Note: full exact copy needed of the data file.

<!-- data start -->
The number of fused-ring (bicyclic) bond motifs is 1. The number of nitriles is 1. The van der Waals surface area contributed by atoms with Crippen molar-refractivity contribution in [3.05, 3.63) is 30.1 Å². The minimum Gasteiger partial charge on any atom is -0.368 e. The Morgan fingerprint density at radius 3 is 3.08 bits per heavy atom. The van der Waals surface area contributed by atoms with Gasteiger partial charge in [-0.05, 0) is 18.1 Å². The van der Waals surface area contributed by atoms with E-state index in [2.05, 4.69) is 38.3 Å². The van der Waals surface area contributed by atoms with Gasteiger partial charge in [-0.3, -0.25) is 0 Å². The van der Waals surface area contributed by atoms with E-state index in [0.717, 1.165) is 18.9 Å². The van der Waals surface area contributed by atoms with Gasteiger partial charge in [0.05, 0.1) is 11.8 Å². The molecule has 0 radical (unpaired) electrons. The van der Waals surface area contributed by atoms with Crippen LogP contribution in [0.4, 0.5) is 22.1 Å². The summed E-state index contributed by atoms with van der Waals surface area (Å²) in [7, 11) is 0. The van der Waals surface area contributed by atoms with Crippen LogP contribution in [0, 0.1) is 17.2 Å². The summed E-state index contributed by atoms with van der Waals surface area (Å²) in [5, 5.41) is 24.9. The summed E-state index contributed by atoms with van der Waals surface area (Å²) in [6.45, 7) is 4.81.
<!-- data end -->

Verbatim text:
The number of fused-ring (bicyclic) bond motifs is 1. The number of nitriles is 1. The van der Waals surface area contributed by atoms with Crippen molar-refractivity contribution in [3.05, 3.63) is 30.1 Å². The minimum Gasteiger partial charge on any atom is -0.368 e. The Morgan fingerprint density at radius 3 is 3.08 bits per heavy atom. The van der Waals surface area contributed by atoms with Gasteiger partial charge in [-0.05, 0) is 18.1 Å². The van der Waals surface area contributed by atoms with E-state index in [2.05, 4.69) is 38.3 Å². The van der Waals surface area contributed by atoms with Gasteiger partial charge in [-0.3, -0.25) is 0 Å². The van der Waals surface area contributed by atoms with E-state index in [0.717, 1.165) is 18.9 Å². The van der Waals surface area contributed by atoms with Gasteiger partial charge in [0.05, 0.1) is 11.8 Å². The molecule has 0 radical (unpaired) electrons. The van der Waals surface area contributed by atoms with Crippen LogP contribution in [0.4, 0.5) is 22.1 Å². The summed E-state index contributed by atoms with van der Waals surface area (Å²) in [7, 11) is 0. The van der Waals surface area contributed by atoms with Crippen LogP contribution in [0, 0.1) is 17.2 Å². The summed E-state index contributed by atoms with van der Waals surface area (Å²) in [5, 5.41) is 24.9. The summed E-state index contributed by atoms with van der Waals surface area (Å²) in [6.45, 7) is 4.81.